So yesterday, a scrappy little company called Netflix made a little announcement that caused a huge uproar.  They’d lost 800,000 of their 20+ million subscribers.

Who says America doesn’t make anything anymore?  This company has carved out a niche of making bonehead business moves.

While they clearly can’t PR their way out of a wet paper bag, I still don’t fully understand what all the uproar is about.  Yes their price structure changes suck if you still like doing the physical disc rental thing, and Qwikster will become the pejorative du jour for business model implosions for years to come.  But again I ask… what’s the alternative?  Where are the Netflix killers?  Who outdoes the bearers of the red envelopes?  I submit few, if any.

Firstly, there’s the disc-by-mail business.  Once innovative, it’s a dinosaur business by today’s standards.  Prices are only going to balloon when it leans on the crutch of the already deep-in-debt postal service.  There’s been one serious competitor in this arena, namely Blockbuster.  However I’ve always found service from Blockbuster By Mail to be extremely lacking.  Delivery is slow.  The website’s clunky.

The only saving grace when the service first started was the fact you could return discs to your local Blockbuster brick-and-mortar store.   (Hey, remember those?)  But they kept scaling back the number of times you could exchange in store.  They tweaked their model numerous times and no one said ‘boo.’  That’s also saying nothing of the fact that it’s not necessarily cheaper to get Blockbuster By Mail, especially if you don’t care about Blu-ray discs.

There’s also Redbox, which is barely a direct competitor to Netflix anyways.  The whole appeal of Netflix is I don’t have to get in my car and go somewhere to get a movie.  The price is decent.  The website and online reservation system is superb, but they suffer the same fate as Netflix in the dreaded 28-day waiting period for new movie discs.  That waiting period may now be changing to 60 days, so that the studios can give a competitive boost to direct sell-through and brick and mortar rental stores.  (Hey, remember those?)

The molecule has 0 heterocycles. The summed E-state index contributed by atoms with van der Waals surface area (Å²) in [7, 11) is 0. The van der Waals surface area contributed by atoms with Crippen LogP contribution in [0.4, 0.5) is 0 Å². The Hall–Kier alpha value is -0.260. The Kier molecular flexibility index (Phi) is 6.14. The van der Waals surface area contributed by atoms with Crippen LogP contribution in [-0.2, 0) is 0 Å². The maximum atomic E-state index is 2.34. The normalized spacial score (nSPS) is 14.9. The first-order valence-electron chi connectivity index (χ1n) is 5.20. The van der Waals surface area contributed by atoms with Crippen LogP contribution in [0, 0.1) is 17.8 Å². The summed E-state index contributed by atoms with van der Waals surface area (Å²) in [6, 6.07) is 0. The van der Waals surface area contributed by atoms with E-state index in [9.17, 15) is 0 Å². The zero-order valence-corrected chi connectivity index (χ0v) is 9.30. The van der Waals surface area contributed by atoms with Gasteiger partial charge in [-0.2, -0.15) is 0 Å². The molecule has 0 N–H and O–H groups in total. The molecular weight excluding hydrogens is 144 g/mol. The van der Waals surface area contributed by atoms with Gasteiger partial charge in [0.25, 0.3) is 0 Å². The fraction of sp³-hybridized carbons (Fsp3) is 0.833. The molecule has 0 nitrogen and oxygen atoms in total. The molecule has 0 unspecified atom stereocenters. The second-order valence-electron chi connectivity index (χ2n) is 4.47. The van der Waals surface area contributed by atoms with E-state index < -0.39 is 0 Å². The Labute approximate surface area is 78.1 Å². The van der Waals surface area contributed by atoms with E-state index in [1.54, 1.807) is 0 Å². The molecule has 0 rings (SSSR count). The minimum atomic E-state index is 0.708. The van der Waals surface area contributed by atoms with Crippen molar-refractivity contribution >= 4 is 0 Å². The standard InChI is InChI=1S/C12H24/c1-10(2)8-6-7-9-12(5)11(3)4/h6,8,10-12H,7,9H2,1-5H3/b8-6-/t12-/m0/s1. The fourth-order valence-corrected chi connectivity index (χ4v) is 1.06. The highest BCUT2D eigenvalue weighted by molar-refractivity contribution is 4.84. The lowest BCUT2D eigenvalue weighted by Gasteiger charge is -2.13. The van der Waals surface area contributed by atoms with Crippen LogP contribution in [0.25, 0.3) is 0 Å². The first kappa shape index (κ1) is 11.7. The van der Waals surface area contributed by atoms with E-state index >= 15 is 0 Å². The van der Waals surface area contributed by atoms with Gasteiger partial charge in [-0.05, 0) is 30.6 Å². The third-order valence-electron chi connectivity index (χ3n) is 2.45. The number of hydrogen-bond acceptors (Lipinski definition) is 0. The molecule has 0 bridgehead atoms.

Now let’s look at streaming.  Leaving Hulu Plus out of the equation as their movie library (save for Miramax and Criterion) is sorely lacking, who else does what Netflix does in the streaming space?  Blockbuster limped out a streaming service but locked it down to Dish Network subs.  (Doesn’t corporate synergy just suck sometimes?)  There’s VUDU, but despite Walmart’s takeover, they’re largely a non-starter.  Even retailers like Best Buy have streaming services like CinemaNow, but they’re not gaining traction at all.  Like VUDU, iTunes or Amazon Video On Demand, who wants to pay $4 or more to stream one movie, despite how new it is?

Amazon is getting close with its streaming service tied to Prime memberships, but these services all suffer one major problem — device support.  It probably won’t be long before my toaster starts streaming Netflix.  There’s literally dozens of devices that stream Netflix.  Apple products.  Android products.  Game consoles.  Blu-ray players and home theater systems.  HDTV’s.  Dozens of other devices like Roku and TiVo.  Hell, I’ve even seen an alarm clock that streams Netflix.  Throw a rock in your home and chances are you’ll hit something can play your Instant Queue.  Other competitors have some device support, but nowhere near the broad reach that Netflix has.

There’s also the programming.  Sure Netflix streaming doesn’t have everything.  They may not have new releases right away, but try getting Mad Men or The Walking Dead on Amazon Prime streaming or Hulu Plus. (Hulu Plus doesn’t even give you access to everything they stream on their website, which is a huge annoyance!)

They may shoot themselves in the foot weekly and they may be slowly bleeding subs, but I think a lot of the ire over Netflix’s pricing will slowly subside.  As a Netflix sub since the start, I’ve weathered my share of changes over the years, but on the whole cannot say too much bad about them.  Business models evolve.  Mistakes are made.  To forecast a swift implosion at this point seems a bit ridiculous though.  Whatever strides they’ve made to this point are surely forebearers of better things to come in the future.  I just hope they shake loose a few million from their programming fund and devote it to PR.  They sure could use it.